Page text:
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Moving those games to another hard disk without breaking them

Article

Windows Explorer (File Explorer) - two or more hard disks

Two or more hard disks or partitions on your computer may make you want to move games to the larger disk

How To Move A PC Game To Another Hard Drive (Without Re-Downloading It) | LifeHacker

My Comments

You may have two hard disks in your tower-style desktop computer, or the main hard disk is partitioned in to two spaces and you want to move your games to the secondary disk or partition. Or you are running a laptop with a small hard disk and want to use a USB external hard disk for your games.

External hard disk

An external hard disk could be useful for offloading games from your laptop

This may come across as being very difficult for games based on game managers like the Steam or Origin systems, which typically put all the software on the main disk or partition i.e. Drive C: . But how can you move an existing library out to the other disk or partition or to an external hard disk?

Steam startup screen

Steam – one of the most common games managers

One way is to use a utility like the “Steam Mover” utility to move the files and create symbolic links (system references) to them.

Another way would be to use the game manager to logically move the games across to the other storage location. This is simply by redefining where the game library should be for each of the games.

Steam

  1. Steam - Settimgs - Downloads menu

    Steam – Settimgs – Downloads menu

    In Steam, you use the “Add Library Folder” option in Settings>Downloads>Steam Library Folders to do this task.

    Library Folders list in Steam

    Library Folders list in Steam

  2. Then you would need to add a “steamapps” folder to that folder you created in the previous step and insert in to that a “common” folder using File Explorer (Windows Explorer in Windows 7 and earlier). Then you copy the game folders using File Explorer from the existing steamapps\common folder to the newly-created steamapps\common folder.
  3. Using Steam, you then right-click on the game and select “Delete Local Content” to logically uninstall the game at its old location, then click the Install button to logically install the game at its new location. This routine is about creating new logical references to the game’s new location.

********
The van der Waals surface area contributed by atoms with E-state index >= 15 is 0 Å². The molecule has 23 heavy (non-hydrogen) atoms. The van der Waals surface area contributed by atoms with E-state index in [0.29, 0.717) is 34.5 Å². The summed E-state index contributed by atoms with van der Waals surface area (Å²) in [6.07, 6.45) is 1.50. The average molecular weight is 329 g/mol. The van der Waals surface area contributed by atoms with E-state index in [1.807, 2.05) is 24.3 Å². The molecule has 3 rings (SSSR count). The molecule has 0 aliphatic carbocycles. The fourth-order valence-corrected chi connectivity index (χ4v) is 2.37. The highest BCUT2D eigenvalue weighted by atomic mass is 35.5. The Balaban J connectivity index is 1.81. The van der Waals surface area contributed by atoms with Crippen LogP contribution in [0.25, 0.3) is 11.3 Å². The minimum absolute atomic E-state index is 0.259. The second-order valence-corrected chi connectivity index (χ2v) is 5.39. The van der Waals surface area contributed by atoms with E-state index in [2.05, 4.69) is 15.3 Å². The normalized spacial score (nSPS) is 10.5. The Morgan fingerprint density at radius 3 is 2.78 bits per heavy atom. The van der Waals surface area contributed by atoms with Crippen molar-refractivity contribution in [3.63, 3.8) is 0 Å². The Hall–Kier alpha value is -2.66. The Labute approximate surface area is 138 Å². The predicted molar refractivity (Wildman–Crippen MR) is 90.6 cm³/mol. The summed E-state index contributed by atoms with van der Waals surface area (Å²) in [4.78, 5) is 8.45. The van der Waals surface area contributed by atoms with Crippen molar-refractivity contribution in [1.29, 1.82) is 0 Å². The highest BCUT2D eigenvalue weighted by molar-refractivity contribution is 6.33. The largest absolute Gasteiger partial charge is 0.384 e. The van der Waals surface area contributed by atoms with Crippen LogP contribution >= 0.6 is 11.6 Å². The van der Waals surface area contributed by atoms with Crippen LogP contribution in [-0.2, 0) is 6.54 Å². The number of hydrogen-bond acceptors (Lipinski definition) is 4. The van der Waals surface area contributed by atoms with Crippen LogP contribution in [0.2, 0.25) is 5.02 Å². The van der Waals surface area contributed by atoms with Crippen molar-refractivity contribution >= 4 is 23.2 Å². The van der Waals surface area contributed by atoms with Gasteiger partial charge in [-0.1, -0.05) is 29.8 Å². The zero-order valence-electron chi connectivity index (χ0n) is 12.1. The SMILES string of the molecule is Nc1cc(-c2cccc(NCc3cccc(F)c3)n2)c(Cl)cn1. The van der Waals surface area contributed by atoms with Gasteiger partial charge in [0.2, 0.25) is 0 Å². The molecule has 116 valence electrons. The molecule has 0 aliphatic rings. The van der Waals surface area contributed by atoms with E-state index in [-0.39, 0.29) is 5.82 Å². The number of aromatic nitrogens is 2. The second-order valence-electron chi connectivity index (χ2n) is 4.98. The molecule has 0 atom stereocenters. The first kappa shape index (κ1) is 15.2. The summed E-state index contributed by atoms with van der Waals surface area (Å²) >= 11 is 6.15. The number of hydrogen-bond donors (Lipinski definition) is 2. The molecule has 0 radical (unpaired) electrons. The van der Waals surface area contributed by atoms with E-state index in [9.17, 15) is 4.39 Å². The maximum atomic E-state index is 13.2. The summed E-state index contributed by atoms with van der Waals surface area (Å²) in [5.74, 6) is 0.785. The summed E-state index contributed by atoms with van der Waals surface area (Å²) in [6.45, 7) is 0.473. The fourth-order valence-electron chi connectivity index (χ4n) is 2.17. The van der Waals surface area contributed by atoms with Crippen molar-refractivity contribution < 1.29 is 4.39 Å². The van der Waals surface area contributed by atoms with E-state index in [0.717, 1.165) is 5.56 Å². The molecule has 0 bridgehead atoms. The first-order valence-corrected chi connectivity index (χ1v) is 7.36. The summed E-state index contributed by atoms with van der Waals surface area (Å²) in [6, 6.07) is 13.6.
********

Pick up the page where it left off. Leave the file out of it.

Origin

  1. In Origin, you just create a folder in the new location for the games using File Explorer then copy the games over to that location.
  2. Then you start Origin and go to the “Application Settings>Advanced” menu and update the Downloaded Games option to reflect the games’ new locations. This step tells Origin where to download games files for newer games purchases.
  3. Then you would have to go to the My Games view and tell Origin to re-install the games by clicking “Download”. Here, the games aren’t being drawn down from Origin’s servers but are having logical changes to point to the new location.

Different game installers may use different methods for shifting the logical position of your game library or allowing to move games between one or more libraries.

A problem that may surface with this kind of routine is that if Windows decides to allocate a different drive letter to your removeable storage device every time you connect it, you may end up with unreliable operation. Here, you may have to run the “Download” or “Install” routine to logically update the game manager to the current drive-letter location.

This situation could be easily redressed by integrating library management functionality in to game-manager or app-store software so you can determine where to shift games or other programs. As well, the game manager could reference volumes by volume-names as well as drive letters.

Similarly, game managers or app stores focused on games could simplify the process of setting up games to run entirely from USB memory keys or USB hard disks in a manner to facilitate portable play. This could include installing a copy of the game manager on the medium, managing multiple titles on one medium along with storing the state of play on that medium.

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C Spire and Google Fiber increase fibre-based competitive broadband coverage

Articles US Flag By Dbenbenn, Zscout370, Jacobolus, Indolences, Technion. [Public domain], via Wikimedia Commons

Google Fiber

Google Fiber Gets Approval For Expansion Into San Antonio | Broadband News And DSL Reports

San Antonio’s size proving to be a challenge for Google Fiber | San Antonio Business Journal

C Spire

C Spire Deploys Gigabit Service to a Fourth City | Broadband News And DSL Reports

My Comments

Some communities in the US’s south are about to face the end of the cable-TV / Baby-Bell duopoly courtesy of some fibre-optic Gigabit broadband services being rolled in those areas.

Google Fiber has received approval to start deploying in San Antonio which is their second Texas-based deployment. But they are facing logistical issues that are caused by that city’s geography, especially the land mass and topography. They still insist that they can surmount these issues and what I see of this is that they can learn from this deployment on how to roll out fibre-optic Internet in to cities that have difficult terrain and can share it with the rest of the industry.

While down in Mississippi, C Spire have been at it themselves rolling out Gigabit-capable fibre infrastructure to offer competing Internet service in nine cities in that state. They are an independent provider who offer mobile-telephony service in some of the US”s Deep South but are cutting in to fixed-infrastructure Internet service.